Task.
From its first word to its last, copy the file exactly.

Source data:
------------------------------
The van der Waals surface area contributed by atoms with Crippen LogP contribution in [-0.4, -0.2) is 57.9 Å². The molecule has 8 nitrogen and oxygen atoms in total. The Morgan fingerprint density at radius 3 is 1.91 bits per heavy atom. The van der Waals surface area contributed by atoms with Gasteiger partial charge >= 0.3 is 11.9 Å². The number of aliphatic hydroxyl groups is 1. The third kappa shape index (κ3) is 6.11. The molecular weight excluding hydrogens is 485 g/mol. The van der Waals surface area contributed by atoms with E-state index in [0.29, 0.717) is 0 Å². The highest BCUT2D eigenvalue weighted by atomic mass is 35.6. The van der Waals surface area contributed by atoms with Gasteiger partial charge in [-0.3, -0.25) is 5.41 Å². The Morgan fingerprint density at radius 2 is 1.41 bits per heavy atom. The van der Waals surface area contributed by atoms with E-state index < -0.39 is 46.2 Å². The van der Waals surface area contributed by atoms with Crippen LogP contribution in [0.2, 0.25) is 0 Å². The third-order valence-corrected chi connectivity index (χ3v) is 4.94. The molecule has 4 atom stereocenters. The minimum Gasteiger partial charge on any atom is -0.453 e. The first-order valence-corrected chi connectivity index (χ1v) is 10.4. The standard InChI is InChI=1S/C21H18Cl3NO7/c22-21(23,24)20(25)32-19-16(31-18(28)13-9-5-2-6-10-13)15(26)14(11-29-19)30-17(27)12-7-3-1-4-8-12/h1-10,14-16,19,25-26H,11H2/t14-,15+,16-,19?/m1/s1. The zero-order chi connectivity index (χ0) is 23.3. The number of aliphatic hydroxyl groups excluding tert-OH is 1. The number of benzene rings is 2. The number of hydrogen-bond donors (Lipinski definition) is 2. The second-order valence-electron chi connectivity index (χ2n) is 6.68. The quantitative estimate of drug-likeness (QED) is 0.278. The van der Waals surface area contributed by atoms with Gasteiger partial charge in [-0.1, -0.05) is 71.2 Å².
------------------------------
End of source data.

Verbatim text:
The van der Waals surface area contributed by atoms with Crippen LogP contribution in [-0.4, -0.2) is 57.9 Å². The molecule has 8 nitrogen and oxygen atoms in total. The Morgan fingerprint density at radius 3 is 1.91 bits per heavy atom. The van der Waals surface area contributed by atoms with Gasteiger partial charge >= 0.3 is 11.9 Å². The number of aliphatic hydroxyl groups is 1. The third kappa shape index (κ3) is 6.11. The molecular weight excluding hydrogens is 485 g/mol. The van der Waals surface area contributed by atoms with E-state index in [0.29, 0.717) is 0 Å². The highest BCUT2D eigenvalue weighted by atomic mass is 35.6. The van der Waals surface area contributed by atoms with Gasteiger partial charge in [-0.3, -0.25) is 5.41 Å². The Morgan fingerprint density at radius 2 is 1.41 bits per heavy atom. The van der Waals surface area contributed by atoms with E-state index < -0.39 is 46.2 Å². The van der Waals surface area contributed by atoms with Crippen LogP contribution in [0.2, 0.25) is 0 Å². The third-order valence-corrected chi connectivity index (χ3v) is 4.94. The molecule has 4 atom stereocenters. The minimum Gasteiger partial charge on any atom is -0.453 e. The first-order valence-corrected chi connectivity index (χ1v) is 10.4. The standard InChI is InChI=1S/C21H18Cl3NO7/c22-21(23,24)20(25)32-19-16(31-18(28)13-9-5-2-6-10-13)15(26)14(11-29-19)30-17(27)12-7-3-1-4-8-12/h1-10,14-16,19,25-26H,11H2/t14-,15+,16-,19?/m1/s1. The zero-order chi connectivity index (χ0) is 23.3. The number of aliphatic hydroxyl groups excluding tert-OH is 1. The number of benzene rings is 2. The number of hydrogen-bond donors (Lipinski definition) is 2. The second-order valence-electron chi connectivity index (χ2n) is 6.68. The quantitative estimate of drug-likeness (QED) is 0.278. The van der Waals surface area contributed by atoms with Gasteiger partial charge in [-0.1, -0.05) is 71.2 Å².